With cars going high-tech, there’s nothing more analog left than the rear-view mirror. At CE Week in New York City, car software maker QNX showed off a modified Maserati smart car with no mirrors. Instead it has a rear-mounted camera that feeds live video to four screens – three in the place of the left, right and center mirrors, and one right in front of the driver. Fourth screen, in place of the traditional instrument cluster, lets you toggle through traditional instruments like speedometer and tachometer, GPS navigation and the rear camera.
QNX’s LCD “mirrors” on this Maserati were a bit unsettling to me in that they clearly are not as sharp, bright and colorful as even the mirrors on a budget Ford Fiesta. It reminds me of the electronic viewfinders in early mirrorless cameras, which delivered a murky preview noting like that you get from a DSLR.
Mirrorless cameras have come a long way, though, with Fujifilm, Samsung and Sony OLED EVFs looking as clear and sharp as a regular optical viewfinder. So there’s reason to think that electronic mirrors can do the same. In fact, they can do better. The placement of the camera on this Maserati eliminates blind spots, and it can provide a detailed infrared view at night when mirrors show very little beyond headlight glare.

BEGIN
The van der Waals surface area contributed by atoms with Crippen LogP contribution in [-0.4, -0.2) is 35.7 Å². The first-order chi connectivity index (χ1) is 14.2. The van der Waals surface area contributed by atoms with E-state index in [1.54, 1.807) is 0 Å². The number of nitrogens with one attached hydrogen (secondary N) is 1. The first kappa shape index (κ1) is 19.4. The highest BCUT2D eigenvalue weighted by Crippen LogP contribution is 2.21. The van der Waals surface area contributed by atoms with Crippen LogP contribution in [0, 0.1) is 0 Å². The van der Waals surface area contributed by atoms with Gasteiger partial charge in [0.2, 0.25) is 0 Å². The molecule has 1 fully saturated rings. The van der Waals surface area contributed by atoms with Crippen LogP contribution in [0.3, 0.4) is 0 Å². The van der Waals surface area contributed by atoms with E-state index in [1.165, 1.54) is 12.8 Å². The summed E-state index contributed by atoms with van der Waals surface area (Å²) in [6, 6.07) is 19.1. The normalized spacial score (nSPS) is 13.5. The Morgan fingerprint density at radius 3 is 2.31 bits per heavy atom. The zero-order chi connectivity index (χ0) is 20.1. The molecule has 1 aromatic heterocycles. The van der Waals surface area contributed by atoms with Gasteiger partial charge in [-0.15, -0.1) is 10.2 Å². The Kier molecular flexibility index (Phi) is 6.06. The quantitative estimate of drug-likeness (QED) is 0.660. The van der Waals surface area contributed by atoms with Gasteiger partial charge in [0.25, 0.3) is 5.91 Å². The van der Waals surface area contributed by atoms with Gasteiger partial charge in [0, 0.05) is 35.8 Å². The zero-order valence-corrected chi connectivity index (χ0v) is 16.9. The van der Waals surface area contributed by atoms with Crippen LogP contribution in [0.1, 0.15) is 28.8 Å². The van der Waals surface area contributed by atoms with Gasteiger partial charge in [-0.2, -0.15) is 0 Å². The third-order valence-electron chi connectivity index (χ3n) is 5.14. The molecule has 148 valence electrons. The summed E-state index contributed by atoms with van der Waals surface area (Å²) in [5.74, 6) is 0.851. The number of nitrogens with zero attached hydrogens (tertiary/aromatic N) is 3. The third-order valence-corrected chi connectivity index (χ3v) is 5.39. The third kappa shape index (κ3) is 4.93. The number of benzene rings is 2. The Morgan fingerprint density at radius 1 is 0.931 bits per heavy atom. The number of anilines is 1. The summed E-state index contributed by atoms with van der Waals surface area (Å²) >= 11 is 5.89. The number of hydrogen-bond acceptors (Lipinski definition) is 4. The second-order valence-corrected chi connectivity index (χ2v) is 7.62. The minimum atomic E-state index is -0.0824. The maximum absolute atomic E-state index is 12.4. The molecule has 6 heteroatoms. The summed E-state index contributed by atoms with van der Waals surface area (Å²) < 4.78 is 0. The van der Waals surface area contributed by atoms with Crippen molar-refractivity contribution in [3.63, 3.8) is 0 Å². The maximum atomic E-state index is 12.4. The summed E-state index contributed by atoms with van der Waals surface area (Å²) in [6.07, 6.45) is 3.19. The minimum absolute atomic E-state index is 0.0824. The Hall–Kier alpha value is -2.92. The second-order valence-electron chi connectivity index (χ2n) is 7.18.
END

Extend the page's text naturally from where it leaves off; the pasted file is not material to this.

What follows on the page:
We’ll see the potential benefits soon. Cadillac has announced plans to replace the center rear-view mirror with a screen in the 2016 CT6.
With such a powerful camera system, four screens is clearly overkill. Tesla is planning to eliminate the two side mirrors, which QNX software engineer Alexandre James told me can reduce draft to fuel consumption by 6 percent.
James is a software guy, though, and he acknowledges that he’s not a hardware expert. “It would be difficult from a hardware perspective to get the right screens that are weather-resistant and such,” he said. “But we’ll leave that to the hardware guys.”